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November 21, 2007
Rebels with some Prose
By Dmitry Babich

Russia Profile

Exploring the New Categories of Modern Russian Fiction


For two centuries, Russian fiction writers were responsible for providing a healthy supply of rebels to world literature. Sometimes this supply was made in the form of characters—Fyodor Dostoyevsky’s Stavrogin and Raskolnikov, Ivan Turgenev’s Bazarov and Mikhail Lermontov’s Demon are all good examples. But even more often, the writers took upon themselves that thankless job, becoming rebels against the tsarist regime (Nikolai Chernyshevsky and Boris Savinkov), against a hypocritical society with its “comfortable” morals and shallow religiosity (Leo Tolstoy) or, last but not least, against bad taste (Vladimir Nabokov).

But now, when the international media is complaining about all of these evils taking root in Russia with almost Dostoyevskyan intonations, where have all the rebels gone? They are still here, but their works are no longer among the ranks of the bestsellers. And this is no wonder: the modern publishing world prefers revolutions in lipstick colors, perfumes and cuisine to revolutions in fiction.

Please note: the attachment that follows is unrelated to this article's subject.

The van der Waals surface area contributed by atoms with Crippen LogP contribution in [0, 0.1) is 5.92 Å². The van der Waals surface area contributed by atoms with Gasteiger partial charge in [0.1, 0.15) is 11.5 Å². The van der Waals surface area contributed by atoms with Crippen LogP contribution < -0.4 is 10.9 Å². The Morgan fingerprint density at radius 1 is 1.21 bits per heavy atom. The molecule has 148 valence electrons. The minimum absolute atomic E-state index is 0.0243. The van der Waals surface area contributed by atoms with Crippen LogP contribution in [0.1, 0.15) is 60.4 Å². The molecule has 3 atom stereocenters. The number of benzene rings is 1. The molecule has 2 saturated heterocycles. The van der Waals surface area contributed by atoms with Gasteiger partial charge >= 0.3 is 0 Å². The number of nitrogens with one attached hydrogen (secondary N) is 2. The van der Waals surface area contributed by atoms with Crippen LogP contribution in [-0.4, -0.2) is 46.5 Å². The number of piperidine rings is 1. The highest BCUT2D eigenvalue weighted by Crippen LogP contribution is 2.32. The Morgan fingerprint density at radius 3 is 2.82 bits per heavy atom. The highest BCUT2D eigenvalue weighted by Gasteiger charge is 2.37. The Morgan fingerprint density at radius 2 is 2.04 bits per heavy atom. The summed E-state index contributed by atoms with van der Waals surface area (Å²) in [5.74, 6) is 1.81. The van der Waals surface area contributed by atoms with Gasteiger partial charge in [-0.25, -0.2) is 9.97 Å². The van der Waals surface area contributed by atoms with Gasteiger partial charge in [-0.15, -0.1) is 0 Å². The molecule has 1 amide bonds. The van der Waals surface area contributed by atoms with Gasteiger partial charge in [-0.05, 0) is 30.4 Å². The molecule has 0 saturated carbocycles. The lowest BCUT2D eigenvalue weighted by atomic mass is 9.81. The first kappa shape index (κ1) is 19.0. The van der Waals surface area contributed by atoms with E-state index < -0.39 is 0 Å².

“A modern writer writes for himself and a small secret service of connoisseurs. It is indeed art for art’s sake. Let the others have their cooking guides,” Vasily Aksyonov, 72, a prominent Russian literary rebel of the 1960s and 1970s, wrote in Moskovskiye Novosti weekly when his novel was turned down by his U.S. publisher in favor of a cooking guide. However, Aksyonov added in the same article that the spirit of Byronism will never die in Russia.

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Russia’s rebellious young writers never disappeared; they just left the “commanding heights” of the bestseller lists, which is natural. In the modern world, the place of a rebel is underground. 

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